Note that this is entirely different from the concept of parallel timelines, the usual way of generating alternate Earths in science fiction. Parallel timelines aren’t separate universes, despite the erroneous tendency of SF to use the terms interchangeably. They’re coexisting quantum states of our own universe. The idea is that just as a single particle can exist in two or more quantum states at the same time, so can the entire universe. These alternate histories would branch off from a common origin, and thus it’s perfectly reasonable that they’d have their own Earths and human beings and the same individuals, at least if they diverged after those individuals were born. And there’s at least the remote possibility of communication or travel between them if nonlinear quantum mechanics could exist. What we’re talking about here is something else altogether, literal other universes that just happen by random chance to duplicate ours because it’s inevitable if there’s an infinite number of universes. While parallel timelines would be facets of the same physical universe we occupy, and would thus essentially be overlapping each other in the same place, these duplicate universes would be unreachably far away, except maybe by some kind of FTL or wormhole technology if such a thing could ever exist. And they might predate or postdate our own universe by billions of years.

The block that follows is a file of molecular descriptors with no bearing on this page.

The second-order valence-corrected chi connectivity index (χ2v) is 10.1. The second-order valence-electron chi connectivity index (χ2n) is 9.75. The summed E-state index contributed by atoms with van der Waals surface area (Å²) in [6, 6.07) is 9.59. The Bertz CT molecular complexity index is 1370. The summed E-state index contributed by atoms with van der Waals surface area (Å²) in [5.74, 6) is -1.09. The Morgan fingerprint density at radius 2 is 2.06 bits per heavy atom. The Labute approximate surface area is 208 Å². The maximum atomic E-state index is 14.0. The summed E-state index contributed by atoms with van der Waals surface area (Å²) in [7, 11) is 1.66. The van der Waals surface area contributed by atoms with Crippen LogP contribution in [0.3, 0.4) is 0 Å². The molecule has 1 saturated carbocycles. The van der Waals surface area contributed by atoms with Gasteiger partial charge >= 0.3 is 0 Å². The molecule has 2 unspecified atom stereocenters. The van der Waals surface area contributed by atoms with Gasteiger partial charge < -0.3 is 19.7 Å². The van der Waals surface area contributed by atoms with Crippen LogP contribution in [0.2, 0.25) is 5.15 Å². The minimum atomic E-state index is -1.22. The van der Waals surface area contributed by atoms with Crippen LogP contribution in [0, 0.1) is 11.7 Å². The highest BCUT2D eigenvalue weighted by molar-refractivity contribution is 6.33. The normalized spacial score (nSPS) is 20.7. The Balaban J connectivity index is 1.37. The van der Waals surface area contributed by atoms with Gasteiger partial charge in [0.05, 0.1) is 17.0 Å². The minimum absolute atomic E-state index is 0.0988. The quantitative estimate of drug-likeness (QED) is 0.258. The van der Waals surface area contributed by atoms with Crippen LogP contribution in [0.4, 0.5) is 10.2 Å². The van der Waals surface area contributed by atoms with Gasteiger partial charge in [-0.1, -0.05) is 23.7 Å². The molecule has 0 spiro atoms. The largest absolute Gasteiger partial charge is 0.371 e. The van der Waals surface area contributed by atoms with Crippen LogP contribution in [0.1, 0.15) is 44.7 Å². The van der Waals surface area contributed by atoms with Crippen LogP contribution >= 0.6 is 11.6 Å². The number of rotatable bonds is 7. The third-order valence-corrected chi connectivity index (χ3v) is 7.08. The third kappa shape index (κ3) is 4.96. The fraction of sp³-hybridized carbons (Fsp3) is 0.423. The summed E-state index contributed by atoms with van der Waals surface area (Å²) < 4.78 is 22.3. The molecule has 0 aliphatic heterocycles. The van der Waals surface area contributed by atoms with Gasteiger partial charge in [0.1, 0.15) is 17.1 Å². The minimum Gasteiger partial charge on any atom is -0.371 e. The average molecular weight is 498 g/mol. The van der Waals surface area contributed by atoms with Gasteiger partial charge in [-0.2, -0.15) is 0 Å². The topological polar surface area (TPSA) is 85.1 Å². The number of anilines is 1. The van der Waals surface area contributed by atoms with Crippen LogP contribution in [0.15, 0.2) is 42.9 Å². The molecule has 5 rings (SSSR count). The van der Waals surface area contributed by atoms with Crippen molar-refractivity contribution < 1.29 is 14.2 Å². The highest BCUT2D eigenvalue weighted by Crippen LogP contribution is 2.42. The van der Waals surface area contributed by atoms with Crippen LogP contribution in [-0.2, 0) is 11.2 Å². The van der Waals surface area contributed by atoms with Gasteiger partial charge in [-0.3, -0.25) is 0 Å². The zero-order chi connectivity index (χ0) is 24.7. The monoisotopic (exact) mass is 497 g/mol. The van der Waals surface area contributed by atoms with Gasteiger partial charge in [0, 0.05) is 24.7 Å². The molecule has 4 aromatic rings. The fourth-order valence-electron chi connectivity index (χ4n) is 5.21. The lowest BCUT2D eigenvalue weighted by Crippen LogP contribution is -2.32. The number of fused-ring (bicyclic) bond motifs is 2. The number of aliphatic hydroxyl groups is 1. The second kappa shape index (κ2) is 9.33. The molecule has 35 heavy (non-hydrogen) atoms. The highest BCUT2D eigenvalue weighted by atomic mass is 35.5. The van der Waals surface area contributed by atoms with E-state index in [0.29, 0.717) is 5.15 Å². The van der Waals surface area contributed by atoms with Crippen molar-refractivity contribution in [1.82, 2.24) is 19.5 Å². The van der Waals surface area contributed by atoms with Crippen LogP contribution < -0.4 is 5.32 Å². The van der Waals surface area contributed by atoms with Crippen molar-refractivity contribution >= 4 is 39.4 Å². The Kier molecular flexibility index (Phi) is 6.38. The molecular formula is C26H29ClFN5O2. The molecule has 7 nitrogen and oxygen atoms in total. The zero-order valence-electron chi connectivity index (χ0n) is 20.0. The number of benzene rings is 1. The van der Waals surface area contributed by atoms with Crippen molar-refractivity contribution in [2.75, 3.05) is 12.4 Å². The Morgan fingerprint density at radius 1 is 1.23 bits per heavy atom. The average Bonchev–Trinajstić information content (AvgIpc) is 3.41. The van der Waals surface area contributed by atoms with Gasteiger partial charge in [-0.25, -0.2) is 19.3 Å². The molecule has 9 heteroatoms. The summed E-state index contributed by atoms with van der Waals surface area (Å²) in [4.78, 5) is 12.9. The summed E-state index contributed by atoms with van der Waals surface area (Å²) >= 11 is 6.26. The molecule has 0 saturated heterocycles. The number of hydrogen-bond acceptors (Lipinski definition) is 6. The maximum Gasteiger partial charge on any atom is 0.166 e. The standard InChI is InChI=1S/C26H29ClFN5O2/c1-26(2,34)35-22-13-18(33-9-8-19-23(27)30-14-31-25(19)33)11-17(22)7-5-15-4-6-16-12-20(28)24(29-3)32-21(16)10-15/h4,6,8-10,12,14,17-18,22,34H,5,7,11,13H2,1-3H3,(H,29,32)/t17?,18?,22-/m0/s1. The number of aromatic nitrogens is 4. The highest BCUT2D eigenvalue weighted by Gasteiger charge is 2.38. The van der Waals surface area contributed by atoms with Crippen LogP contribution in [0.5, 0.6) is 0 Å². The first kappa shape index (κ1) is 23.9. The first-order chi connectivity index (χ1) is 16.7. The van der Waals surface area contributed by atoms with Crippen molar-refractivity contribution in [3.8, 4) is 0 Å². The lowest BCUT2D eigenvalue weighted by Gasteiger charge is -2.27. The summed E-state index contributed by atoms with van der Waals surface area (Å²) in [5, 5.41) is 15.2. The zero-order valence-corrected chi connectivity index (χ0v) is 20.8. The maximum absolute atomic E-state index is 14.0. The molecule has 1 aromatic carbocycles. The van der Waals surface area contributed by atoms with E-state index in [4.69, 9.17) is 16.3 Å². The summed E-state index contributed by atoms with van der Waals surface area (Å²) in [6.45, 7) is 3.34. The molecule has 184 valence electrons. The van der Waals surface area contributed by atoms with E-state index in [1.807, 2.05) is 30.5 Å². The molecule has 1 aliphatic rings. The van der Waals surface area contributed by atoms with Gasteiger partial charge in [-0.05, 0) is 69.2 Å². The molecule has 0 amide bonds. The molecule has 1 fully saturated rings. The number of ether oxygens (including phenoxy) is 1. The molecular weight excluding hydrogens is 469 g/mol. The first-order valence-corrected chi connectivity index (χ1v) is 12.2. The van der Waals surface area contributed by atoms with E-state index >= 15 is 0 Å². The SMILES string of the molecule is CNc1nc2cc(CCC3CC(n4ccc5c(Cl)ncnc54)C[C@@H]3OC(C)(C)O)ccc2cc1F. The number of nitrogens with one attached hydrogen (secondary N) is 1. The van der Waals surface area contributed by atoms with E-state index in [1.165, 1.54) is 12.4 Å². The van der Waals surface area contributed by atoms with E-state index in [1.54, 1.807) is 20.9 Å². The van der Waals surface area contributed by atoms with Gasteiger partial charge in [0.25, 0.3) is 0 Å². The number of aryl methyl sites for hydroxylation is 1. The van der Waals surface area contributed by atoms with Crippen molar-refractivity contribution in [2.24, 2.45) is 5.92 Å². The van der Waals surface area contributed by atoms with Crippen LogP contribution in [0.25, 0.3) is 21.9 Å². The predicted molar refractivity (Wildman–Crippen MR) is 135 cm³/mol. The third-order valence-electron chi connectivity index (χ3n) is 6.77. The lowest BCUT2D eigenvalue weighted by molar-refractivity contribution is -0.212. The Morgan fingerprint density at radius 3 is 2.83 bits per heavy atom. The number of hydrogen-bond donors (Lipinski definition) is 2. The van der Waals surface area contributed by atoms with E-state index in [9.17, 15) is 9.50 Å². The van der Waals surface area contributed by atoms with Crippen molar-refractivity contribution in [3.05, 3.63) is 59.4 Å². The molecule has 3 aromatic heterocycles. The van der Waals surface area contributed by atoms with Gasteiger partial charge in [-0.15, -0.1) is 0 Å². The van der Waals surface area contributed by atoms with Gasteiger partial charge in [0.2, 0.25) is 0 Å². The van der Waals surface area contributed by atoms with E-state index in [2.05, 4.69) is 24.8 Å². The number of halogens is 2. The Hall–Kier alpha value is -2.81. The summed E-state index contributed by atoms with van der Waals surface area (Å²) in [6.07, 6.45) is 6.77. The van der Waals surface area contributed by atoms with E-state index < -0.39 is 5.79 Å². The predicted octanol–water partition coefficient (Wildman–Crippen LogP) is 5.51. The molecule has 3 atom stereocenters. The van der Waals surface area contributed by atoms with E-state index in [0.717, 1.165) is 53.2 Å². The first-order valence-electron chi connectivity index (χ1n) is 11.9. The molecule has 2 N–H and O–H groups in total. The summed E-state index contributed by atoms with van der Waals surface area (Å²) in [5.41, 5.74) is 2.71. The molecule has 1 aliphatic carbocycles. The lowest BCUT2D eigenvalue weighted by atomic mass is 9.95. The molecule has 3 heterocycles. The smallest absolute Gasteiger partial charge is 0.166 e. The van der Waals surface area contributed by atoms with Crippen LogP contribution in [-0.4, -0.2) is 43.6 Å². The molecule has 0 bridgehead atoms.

But I think it was a flawed conceit to dwell on that aspect of the multiverse idea, and I have my problems with the reasoning employed. For one thing, it’s purely an ad hoc assumption that the multiverse is infinite rather than finite. If it’s finite, then there’s no guarantee that there would be other universes that exactly duplicate ours. Certainly there could be ones with compatible physical laws, with their own stars and galaxies and planets and life forms, but odds are they’d be different planets, different species, different individuals. No duplicate Earth, no duplicate Lincoln or Kennedy or Jet Li.
And if the multiverse is infinite, then sure, you could argue that with an infinite number of tries, it’s inevitable that our universe would be exactly duplicated somewhere. But the flip side to that argument is that if there’s an infinite number of universes, then the odds that any given universe would duplicate ours would be n divided by infinity, or effectively zero. In practical terms, if we found a way to visit other universes via wormholes or something, then we could search for an infinite amount of time before finding one that had its own Earth and human race and history duplicating ours except for having more goatees or whatever. Thus, by any realistic standard, such duplicates would be effectively nonexistent. (This is the problem with infinity as a concept in science — it tends to lead to absurdities and singularities. Physicists generally try to avoid infinities.) So while that result (the existence of duplicate universes) might be a logically sound consequence of the premise of an infinite multiverse, it’s also a trivial result, one that has no practical meaning and can’t be proven or falsified. So it’s not science, just sophistry. It’s angels dancing on the head of a pin. And that makes it a waste of time to focus on in a program that’s supposed to be about science.